Immigrants and people of color, it seems, can’t catch a break on holiday. There are the issues with flying while Arab. There are the proven problems with driving while Black.
Apparently there’s also boarding while Asian.
One of the most brutal metaphors for crass capitalism played out Monday as fellow passengers on United Airlines flight 3411 from Chicago to Louisville could only watch in horror as David Dao, a seasoned doctor on a tight schedule, was violently uprooted from his seat on the overbooked flight after repeatedly refusing to give it up upon random selection because United employees needed seats.
Once again, “random” selection came to target, isolate and humiliate an immigrant— an Asian American, who faced the consequences of deviating slightly from the template of a stereotypically “model-minority” demographic.
Once again, the only defense of the corporate oligopoly comes in the form of the “comply or face the consequences” adage that is a tired trope in the American narrative of victim-blaming police brutality.
Once again, the expectation to obey, without question, took precedence over civil and human rights. Once again, people of color, such as the police officer, who was African American, or United CEO Oscar Munoz, a Hispanic American, were poised to carry out the dirty work of a system that probably would not have dared approach, say, a rich White woman or man in the same way.
And once again, the actions of big business were held without accountability as, even after the incident, Munoz commended the officer’s “re-accommodation of customers” in having “followed established procedures for dealing with situations like this” through a ruthless justification of the brutality that ensued. He later apologized under public pressure, however.
Arabs and Muslims, likewise, are too well acquainted with this brand of systemic targeting, coercion, and humiliation.
Just last year, a Muslim college student got kicked off a Southwest flight in California for the heinous crime of speaking Arabic to his uncle following a dinner with U.N. Secretary-General Ban Ki-moon. A Somali American hijabi woman was booted off another Southwest flight a year ago for wanting to trade seats with another passenger. A Muslim, Arab American family was removed from a United flight from Chicago without reason last year. These are just a few of the myriad instances of injustice that reflect just how this country, via its corporations, regards its most marginalized of people.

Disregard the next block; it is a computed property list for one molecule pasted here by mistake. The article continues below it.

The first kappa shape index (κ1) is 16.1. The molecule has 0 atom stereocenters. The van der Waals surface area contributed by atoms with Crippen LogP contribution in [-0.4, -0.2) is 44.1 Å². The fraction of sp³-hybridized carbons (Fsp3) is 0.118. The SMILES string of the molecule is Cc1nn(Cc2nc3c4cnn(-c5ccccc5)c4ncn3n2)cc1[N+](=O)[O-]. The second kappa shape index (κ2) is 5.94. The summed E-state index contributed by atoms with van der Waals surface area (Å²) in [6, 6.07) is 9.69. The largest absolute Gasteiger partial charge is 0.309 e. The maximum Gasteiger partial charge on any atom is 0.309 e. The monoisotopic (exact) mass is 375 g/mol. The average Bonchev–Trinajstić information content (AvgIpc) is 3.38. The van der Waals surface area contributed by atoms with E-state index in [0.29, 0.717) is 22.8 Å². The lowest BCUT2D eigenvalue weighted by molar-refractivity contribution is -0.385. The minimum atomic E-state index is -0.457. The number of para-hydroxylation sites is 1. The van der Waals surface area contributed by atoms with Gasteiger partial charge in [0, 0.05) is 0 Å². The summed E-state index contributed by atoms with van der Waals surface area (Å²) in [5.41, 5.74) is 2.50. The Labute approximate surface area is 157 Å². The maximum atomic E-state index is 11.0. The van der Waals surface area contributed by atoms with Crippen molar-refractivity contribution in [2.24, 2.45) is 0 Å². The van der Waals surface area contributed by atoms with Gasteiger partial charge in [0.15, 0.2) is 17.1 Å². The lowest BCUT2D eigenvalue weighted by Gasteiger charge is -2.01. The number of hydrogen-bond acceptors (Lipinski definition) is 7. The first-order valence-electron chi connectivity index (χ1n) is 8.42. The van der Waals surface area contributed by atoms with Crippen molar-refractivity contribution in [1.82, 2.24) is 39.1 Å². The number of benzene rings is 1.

It is not just the incident by United that is being condemned, but also a system deserving of scrutiny. The corporate capitalist system makes it possible in every way to maximize profits while, in every possible way, demeaning and inconveniencing its paying customers.
All the while, the media that should be outraged with United play into the victim-blaming, spectacle-driven game.
To add literal insult to injury, Dao’s name was dragged through the mud not two days after his body was dragged through the isles of the aircraft with bleeding nose and mouth. The media jumped on alleged reports regarding his past before the man had a chance to recover from his concussion.
What Dao may or may not have done in the past has no bearing on the fact that he was a paying customer on United Flight 3411. Rather than wage an unrelated, irrelevant ad-hominem war against him, the media should more appropriately direct their anger towards the inhumanity of a system where corporations are people and people, however “disruptive and belligerent” they may seem, according to Oscar Munoz, are somehow more expendable than property.